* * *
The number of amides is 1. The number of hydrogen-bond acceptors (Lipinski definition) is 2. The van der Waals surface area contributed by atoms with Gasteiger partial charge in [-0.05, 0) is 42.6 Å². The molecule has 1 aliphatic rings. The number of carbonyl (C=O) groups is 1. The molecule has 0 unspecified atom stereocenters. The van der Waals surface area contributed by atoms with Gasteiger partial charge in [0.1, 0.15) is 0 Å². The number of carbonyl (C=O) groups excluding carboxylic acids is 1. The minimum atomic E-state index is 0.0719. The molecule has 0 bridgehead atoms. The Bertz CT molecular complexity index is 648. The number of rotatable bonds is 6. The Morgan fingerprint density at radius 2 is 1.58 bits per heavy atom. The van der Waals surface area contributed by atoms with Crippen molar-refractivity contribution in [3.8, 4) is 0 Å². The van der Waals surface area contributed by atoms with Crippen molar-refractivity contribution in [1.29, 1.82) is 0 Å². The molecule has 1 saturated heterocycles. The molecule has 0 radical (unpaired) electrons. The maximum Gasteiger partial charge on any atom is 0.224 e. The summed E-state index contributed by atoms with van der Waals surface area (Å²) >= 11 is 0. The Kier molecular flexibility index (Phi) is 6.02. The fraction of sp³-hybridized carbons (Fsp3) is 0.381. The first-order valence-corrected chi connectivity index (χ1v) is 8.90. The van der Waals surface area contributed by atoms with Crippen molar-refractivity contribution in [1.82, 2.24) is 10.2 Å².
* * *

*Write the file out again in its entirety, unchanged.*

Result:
The number of amides is 1. The number of hydrogen-bond acceptors (Lipinski definition) is 2. The van der Waals surface area contributed by atoms with Gasteiger partial charge in [-0.05, 0) is 42.6 Å². The molecule has 1 aliphatic rings. The number of carbonyl (C=O) groups is 1. The molecule has 0 unspecified atom stereocenters. The van der Waals surface area contributed by atoms with Gasteiger partial charge in [0.1, 0.15) is 0 Å². The number of carbonyl (C=O) groups excluding carboxylic acids is 1. The minimum atomic E-state index is 0.0719. The molecule has 0 bridgehead atoms. The Bertz CT molecular complexity index is 648. The number of rotatable bonds is 6. The Morgan fingerprint density at radius 2 is 1.58 bits per heavy atom. The van der Waals surface area contributed by atoms with Crippen molar-refractivity contribution in [3.8, 4) is 0 Å². The van der Waals surface area contributed by atoms with Crippen molar-refractivity contribution in [1.29, 1.82) is 0 Å². The molecule has 1 saturated heterocycles. The molecule has 0 radical (unpaired) electrons. The maximum Gasteiger partial charge on any atom is 0.224 e. The summed E-state index contributed by atoms with van der Waals surface area (Å²) >= 11 is 0. The Kier molecular flexibility index (Phi) is 6.02. The fraction of sp³-hybridized carbons (Fsp3) is 0.381. The first-order valence-corrected chi connectivity index (χ1v) is 8.90. The van der Waals surface area contributed by atoms with Crippen molar-refractivity contribution in [1.82, 2.24) is 10.2 Å².